- The Washington Times - Tuesday, March 1, 2011

The Capitals made some bold moves at the trade deadline to bolster a slumping offense, and one of the team’s new pieces paid big dividends to help Washington beat the New York Islanders 2-1 in overtime Tuesday night at Verizon Center.

With Washington trailing 1-0 in the game’s final minute, Jason Arnott — acquired from the New Jersey Devils at the trade deadline Monday — took a feed from Alexander Ovechkin along the back boards and snapped a pass to Brooks Laich in front. Laich then buried a shot past Islanders netminder Nathan Lawson to force overtime with just 47.1 seconds left in regulation.

In the extra session, Ovechkin ended the Capitals’ eight-game overtime losing streak with a spectacular rush, single-handedly beating New York’s Frans Nielsen twice before faking out Lawson less than two minutes into overtime. The victory is Washington’s first in the extra session since Nov. 28.

“They missed the puck in our zone and I had full speed so it was kind of a pretty goal,” Ovechkin said. “I’ll take it.”

Washington had been frustrated most of the night by Lawson — who was making just his ninth NHL appearance — and was less than a minute from recording his first career shutout in the league. Fortunately for the Capitals, Michael Neuvirth was nearly as good in the opposite cage, only allowing a goal by Matt Moulson that put New York ahead 1-0 nearly halfway through the second period.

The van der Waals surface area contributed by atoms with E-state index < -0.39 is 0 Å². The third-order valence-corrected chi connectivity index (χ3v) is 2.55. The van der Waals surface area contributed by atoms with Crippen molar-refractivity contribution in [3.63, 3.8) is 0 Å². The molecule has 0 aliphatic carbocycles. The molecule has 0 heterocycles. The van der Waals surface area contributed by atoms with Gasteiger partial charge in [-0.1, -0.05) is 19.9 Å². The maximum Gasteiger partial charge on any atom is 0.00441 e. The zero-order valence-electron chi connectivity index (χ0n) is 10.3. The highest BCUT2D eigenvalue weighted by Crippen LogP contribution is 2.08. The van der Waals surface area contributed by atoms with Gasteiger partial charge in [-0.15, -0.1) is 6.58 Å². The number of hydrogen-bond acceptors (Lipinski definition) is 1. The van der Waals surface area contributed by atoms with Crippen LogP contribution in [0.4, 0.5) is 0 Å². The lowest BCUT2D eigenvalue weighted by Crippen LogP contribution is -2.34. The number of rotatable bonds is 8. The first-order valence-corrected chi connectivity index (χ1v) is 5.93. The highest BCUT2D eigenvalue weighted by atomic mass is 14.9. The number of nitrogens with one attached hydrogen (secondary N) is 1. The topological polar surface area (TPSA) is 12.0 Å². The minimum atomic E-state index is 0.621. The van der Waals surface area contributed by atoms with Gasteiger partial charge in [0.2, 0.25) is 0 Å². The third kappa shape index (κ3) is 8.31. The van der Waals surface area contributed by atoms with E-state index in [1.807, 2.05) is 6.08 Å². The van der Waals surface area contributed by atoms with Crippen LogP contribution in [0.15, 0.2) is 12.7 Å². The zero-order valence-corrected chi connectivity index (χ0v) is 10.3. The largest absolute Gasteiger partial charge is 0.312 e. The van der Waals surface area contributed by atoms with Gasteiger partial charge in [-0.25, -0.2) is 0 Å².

“We had nine shots [early] and two breakaways and when we don’t score I’m going, ‘Uh oh,’” Boudreau said. “I thought Neuvy did a good job of holding us in the game.”

Washington finally lit the lamp after Neuvirth was pulled late for an extra attacker. Ovechkin swung the puck along the boards behind the net to Arnott, who fed Laich in front for the equalizer.

“I saw [Ovechkin] put it around the net and I saw Brooksie going to the net and just tried to slide it to him. It went to him and he made a great play and put it in,” Arnott said.

“After Brooksie scored, I just knew we were going to win the game no matter what,” Neuvirth said.

The goal was the Capitals’ first at home since Ovechkin scored 66 seconds into a Feb. 12 game against the Kings — a scoreless span of 178 minutes and 6 seconds.

Fueled by the late equalizer, Ovechkin then sent the sellout crowd of 18,398 home 1:55 into the extra session, picking up the puck and stickhandling past Nielsen — twice — then deking out Lawson for the overtime winner.

“That was quite a goal,” Laich said afterwards. “Special players make those plays.”

Neuvirth earned the win with 28 saves, while Lawson was handed a hard-luck loss despite a 40-save effort.

“I thought [the win] was very important,” Boudreau said. “We scored one goal in 11 periods at home. It’s important to get the idea that teams can’t come into this building and win so easily.”

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